I’m not going to point the finger of blame.  There’s no point.  We all know that the internet, rightly or wrongly, has killed a lot of high street businesses and that, in fact, HMV have done well to survive as long as they have done.  Unfortunately, there is now a whole generation of people who don’t believe that music is something that you should have to pay for, which is bad news for a business which has made the majority of its money out of selling music.  Younger people may just look at this writing as a bunch of wistful nostalgia, but I honestly think we have lost something irreplaceable.  Although, in all honesty, the HMV I knew and loved died a long time ago along with the big, bloated excesses of the music industry.  All this has done is give me a chance to reflect and mourn for what we’ve lost.

Best wishes to the staff and management of the stores, nationwide.

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About A.D.S.

You are reading the musings of a music-obsessed forty-something who was brought up on The Beatles, lived through Britpop and now spends his time in pursuit of the best music around. This 'blog gives me an outlet to write about the huge number of albums I buy and the many gigs I go to. All of the opinions expressed are my own and if you don't agree with me, then I understand - music is a very personal thing. I like to receive comments, especially if they're nice ones.
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2 Responses to HMV – an obituary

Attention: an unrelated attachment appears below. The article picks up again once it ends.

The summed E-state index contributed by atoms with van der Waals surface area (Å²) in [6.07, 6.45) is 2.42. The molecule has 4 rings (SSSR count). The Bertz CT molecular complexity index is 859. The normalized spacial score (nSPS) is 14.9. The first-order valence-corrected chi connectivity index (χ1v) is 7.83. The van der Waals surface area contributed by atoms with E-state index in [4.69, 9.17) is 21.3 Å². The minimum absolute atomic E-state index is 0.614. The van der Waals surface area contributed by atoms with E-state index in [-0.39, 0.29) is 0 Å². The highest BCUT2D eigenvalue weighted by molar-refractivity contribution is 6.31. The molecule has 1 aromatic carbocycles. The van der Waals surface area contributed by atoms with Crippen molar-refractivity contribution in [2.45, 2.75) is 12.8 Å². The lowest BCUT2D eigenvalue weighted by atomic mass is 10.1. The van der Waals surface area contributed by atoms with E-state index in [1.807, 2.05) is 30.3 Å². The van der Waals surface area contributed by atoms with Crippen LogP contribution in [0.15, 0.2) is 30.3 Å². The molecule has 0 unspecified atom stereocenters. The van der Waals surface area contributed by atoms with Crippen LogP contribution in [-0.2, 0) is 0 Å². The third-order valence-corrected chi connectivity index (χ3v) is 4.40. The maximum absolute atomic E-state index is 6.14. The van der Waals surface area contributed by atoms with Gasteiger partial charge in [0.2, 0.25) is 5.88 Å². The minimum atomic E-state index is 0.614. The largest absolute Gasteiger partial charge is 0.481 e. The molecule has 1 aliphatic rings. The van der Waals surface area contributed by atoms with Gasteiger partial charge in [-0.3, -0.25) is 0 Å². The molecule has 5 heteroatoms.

1. Bill says:

    My franchised local store closed down just before Christmas and the saddest thing about it was that I wasn’t even sad about it. About 2/3 of my music purchases had already moved to online because I wanted to be sure of the edition I was getting and I was tired of being viewed as eccentric for wanting special editions and things other than the new Delta Goodrem, Now-That’s-What-I-Call-Pretty-Bland volume 4927 or Andre friggin Rieu.

    As convenient as the internet is, I too miss the thrill of the chase. I finally found an obscure Pere Ubu track on iTunes and while it was wonderful to own it after 20 years, it was a hollow experience. Same goes for Amazon. When you approach the counter in a retail store, whether it’s noticed or not, there’s always a little part of you saying, “It is I, Bill, and you will notice that I am purchasing the new Waterboys album and be both professionally and personally admiring of my impeccable taste.”

    Now I only have that experience in second hand vinyl stores if I’m lucky. I really want to support local retaillers but it’s certainly getting harder and harder.

  2. You’ve hit the nail on the head. I’m beginning to wonder if this is why so many people are getting back into vinyl these days, because it’s one of the only ways you can attempt to recapture that authentic music purchasing experience and wear your music-loving credentials on your sleeve.

    Personally, I can’t get into vinyl. I have thousands of albums on CD and I really can’t begin to buy music on another format. That, and the fact that I don’t own a turntable!